On 15 September 2017, a series of legal acts approved by the Council of the European Union and prolonging until 15 March 2018 the restrictive measures over actions undermining or threatening the territorial integrity, sovereignty and independence of Ukraine was published on the Official Journal of the European Union (Regulation (EU) 2017/1547, Implementing Regulation (EU) 2017/1549, Decision (CFSP) 2017/1561).

The measures consist of asset freezes and travel bans and, due to their revision, they now apply to 149 persons and 38 entities. In particular, four deceased persons were removed from the list of persons subject to these restrictive measures; also, following a merger involving three listed entities, these entities were removed from the list and the entity into which they have merged was added.

The prolonged measures add to other EU measures in place in response to the Ukraine crisis, that include economic sanctions targeting specific sectors of the Russian economy, currently in place until 31 January 2018, and restrictive measures in response to the illegal annexation of Crimea and Sevastopol, in place until 23 June 2018.

The economic sanctions toward Russia limit access to EU primary and secondary capital markets for certain Russian banks and companies, impose an export and import ban on trade in arms, establish an export ban for dual-use goods for military use or military end users in Russia and curtail Russian access to certain sensitive technologies and services that can be used for oil production and exploration.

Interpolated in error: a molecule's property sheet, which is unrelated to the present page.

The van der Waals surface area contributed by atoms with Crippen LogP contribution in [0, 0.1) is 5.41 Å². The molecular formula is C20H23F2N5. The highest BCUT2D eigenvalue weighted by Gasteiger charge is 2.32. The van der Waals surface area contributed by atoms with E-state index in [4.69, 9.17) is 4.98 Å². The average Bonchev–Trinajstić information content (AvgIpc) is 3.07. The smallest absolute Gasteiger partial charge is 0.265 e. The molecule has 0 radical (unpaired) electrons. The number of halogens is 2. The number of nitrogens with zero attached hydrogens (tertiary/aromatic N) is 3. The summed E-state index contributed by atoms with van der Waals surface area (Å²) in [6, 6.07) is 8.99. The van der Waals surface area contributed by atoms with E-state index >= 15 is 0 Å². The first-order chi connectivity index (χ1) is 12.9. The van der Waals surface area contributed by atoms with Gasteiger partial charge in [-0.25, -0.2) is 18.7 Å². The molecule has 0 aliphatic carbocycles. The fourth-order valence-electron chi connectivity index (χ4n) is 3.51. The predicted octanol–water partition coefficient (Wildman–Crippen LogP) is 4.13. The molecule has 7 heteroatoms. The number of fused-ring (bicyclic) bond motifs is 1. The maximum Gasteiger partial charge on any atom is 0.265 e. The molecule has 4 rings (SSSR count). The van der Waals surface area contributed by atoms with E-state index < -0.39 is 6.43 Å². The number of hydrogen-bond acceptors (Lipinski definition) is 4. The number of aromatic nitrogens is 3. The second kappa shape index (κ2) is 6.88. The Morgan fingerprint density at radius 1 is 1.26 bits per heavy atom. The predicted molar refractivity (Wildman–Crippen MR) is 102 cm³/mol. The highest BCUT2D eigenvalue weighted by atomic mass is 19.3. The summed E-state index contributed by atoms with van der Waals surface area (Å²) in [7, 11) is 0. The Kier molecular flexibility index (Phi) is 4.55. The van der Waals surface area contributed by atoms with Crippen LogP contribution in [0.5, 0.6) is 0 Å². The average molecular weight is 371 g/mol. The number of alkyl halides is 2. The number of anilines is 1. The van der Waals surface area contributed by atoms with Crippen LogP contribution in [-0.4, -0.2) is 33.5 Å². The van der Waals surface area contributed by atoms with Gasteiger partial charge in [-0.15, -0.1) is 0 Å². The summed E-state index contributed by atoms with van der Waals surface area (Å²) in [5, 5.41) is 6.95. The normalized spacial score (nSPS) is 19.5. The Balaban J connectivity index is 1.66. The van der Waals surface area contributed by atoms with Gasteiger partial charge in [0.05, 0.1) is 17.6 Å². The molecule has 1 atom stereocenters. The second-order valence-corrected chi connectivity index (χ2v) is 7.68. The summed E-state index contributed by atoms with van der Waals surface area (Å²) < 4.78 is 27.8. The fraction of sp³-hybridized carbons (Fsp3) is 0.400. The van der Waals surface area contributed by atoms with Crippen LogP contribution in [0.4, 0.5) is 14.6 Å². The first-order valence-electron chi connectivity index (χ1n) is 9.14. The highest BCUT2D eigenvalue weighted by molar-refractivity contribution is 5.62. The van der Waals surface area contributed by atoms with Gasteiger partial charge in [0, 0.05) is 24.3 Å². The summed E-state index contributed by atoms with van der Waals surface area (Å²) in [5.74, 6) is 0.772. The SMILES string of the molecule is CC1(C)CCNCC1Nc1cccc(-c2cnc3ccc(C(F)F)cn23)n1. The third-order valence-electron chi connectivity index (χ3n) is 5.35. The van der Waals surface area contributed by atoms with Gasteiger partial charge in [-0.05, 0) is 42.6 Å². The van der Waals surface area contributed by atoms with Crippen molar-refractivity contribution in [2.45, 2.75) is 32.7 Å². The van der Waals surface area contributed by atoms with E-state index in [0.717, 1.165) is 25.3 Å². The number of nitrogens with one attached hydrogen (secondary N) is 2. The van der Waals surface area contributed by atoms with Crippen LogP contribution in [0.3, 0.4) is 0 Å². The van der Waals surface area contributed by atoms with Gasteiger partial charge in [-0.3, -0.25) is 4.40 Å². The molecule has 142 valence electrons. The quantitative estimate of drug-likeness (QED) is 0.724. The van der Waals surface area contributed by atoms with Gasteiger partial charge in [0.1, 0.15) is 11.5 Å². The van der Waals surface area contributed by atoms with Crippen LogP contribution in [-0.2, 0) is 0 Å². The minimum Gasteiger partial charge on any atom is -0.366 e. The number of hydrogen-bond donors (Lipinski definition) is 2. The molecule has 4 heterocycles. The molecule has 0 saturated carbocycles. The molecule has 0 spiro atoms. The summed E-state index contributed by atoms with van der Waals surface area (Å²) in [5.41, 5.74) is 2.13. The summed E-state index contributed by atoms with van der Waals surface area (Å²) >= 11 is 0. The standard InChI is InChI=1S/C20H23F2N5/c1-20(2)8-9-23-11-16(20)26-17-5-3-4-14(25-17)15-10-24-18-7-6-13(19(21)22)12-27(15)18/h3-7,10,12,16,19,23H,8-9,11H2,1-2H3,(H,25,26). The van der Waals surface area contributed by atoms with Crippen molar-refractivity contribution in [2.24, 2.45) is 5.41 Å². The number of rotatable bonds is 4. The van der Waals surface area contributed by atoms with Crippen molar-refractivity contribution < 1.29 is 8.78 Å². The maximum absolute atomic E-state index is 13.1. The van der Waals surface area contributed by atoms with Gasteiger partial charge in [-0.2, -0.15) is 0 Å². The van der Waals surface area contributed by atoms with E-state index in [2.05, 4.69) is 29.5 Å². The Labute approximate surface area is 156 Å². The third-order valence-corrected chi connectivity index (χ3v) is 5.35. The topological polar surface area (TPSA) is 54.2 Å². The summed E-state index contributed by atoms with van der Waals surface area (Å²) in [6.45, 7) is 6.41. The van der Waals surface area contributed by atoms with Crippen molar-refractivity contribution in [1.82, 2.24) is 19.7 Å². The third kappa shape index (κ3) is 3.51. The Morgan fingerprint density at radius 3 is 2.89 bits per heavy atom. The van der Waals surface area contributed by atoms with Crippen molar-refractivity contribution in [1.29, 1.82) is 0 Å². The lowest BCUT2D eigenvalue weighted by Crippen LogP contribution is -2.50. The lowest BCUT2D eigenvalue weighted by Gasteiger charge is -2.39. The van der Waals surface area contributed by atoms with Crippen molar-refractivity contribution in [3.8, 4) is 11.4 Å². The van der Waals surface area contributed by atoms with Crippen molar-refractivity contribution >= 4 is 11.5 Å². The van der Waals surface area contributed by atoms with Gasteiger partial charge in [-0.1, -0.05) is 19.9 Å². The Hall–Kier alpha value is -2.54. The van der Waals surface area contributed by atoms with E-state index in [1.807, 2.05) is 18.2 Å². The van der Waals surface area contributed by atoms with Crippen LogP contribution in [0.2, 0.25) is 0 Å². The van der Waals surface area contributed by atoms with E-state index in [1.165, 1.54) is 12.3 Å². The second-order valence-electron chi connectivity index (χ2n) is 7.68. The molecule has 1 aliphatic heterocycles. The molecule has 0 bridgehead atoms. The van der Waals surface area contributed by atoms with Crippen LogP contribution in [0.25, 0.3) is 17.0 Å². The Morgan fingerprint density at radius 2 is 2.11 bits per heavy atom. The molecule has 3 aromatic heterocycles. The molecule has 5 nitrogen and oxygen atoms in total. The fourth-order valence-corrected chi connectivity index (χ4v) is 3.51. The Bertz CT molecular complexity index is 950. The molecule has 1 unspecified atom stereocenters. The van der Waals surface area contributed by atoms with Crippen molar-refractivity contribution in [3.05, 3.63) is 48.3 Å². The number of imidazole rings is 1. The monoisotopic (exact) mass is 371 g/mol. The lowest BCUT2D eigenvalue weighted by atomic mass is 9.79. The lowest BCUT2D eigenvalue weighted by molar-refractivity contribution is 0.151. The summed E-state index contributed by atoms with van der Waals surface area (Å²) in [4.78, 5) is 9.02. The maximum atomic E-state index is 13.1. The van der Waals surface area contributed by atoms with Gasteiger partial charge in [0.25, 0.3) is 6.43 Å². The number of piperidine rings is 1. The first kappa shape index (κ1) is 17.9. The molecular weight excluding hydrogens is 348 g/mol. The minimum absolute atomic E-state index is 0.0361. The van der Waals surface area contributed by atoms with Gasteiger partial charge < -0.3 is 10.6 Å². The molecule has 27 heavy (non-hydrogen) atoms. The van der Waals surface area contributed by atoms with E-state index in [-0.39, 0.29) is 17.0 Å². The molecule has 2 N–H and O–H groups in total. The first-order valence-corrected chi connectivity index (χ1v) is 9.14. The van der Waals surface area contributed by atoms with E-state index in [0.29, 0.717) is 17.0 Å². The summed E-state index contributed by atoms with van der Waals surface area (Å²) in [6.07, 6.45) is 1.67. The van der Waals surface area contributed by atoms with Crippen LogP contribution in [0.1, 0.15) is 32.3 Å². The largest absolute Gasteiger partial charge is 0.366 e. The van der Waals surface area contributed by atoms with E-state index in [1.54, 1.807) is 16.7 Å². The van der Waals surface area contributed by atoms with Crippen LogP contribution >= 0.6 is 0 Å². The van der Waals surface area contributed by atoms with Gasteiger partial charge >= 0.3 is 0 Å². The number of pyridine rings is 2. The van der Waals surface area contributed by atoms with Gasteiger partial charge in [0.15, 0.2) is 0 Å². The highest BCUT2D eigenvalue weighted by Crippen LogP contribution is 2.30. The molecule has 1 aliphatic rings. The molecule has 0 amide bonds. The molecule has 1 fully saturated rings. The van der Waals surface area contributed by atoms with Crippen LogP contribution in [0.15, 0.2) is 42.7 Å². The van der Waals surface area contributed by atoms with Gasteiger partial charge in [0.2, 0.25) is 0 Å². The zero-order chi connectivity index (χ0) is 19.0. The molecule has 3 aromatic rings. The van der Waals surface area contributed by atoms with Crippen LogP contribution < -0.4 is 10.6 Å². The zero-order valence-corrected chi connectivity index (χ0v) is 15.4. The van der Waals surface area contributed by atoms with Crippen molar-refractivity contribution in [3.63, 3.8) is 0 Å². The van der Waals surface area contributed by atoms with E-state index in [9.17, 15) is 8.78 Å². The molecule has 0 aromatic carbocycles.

The restrictive measures in response to the illegal annexation of Crimea and Sevastopol include an import ban on goods from Crimea and Sevastopol, restrictions on trade and investment related to certain economic sectors and infrastructure projects, a prohibition to supply tourism services in Crimea or Sevastopol and an export ban for certain goods and technologies.

In the context of the actions taken by the EU in support of Ukraine, the EU has also granted trade preferences to Ukraine by introducing autonomous trade measures, thereby unilaterally removing customs duties. In this regard, it is expected that on 1 October 2017 new autonomous trade measures will enter into force, allowing several agricultural and industrial goods from Ukraine to get better access to the EU market, as they would be exported tariff-free. Moreover, additional liberalizations for barley, wheat and maize will start applying as from 1 January 2018.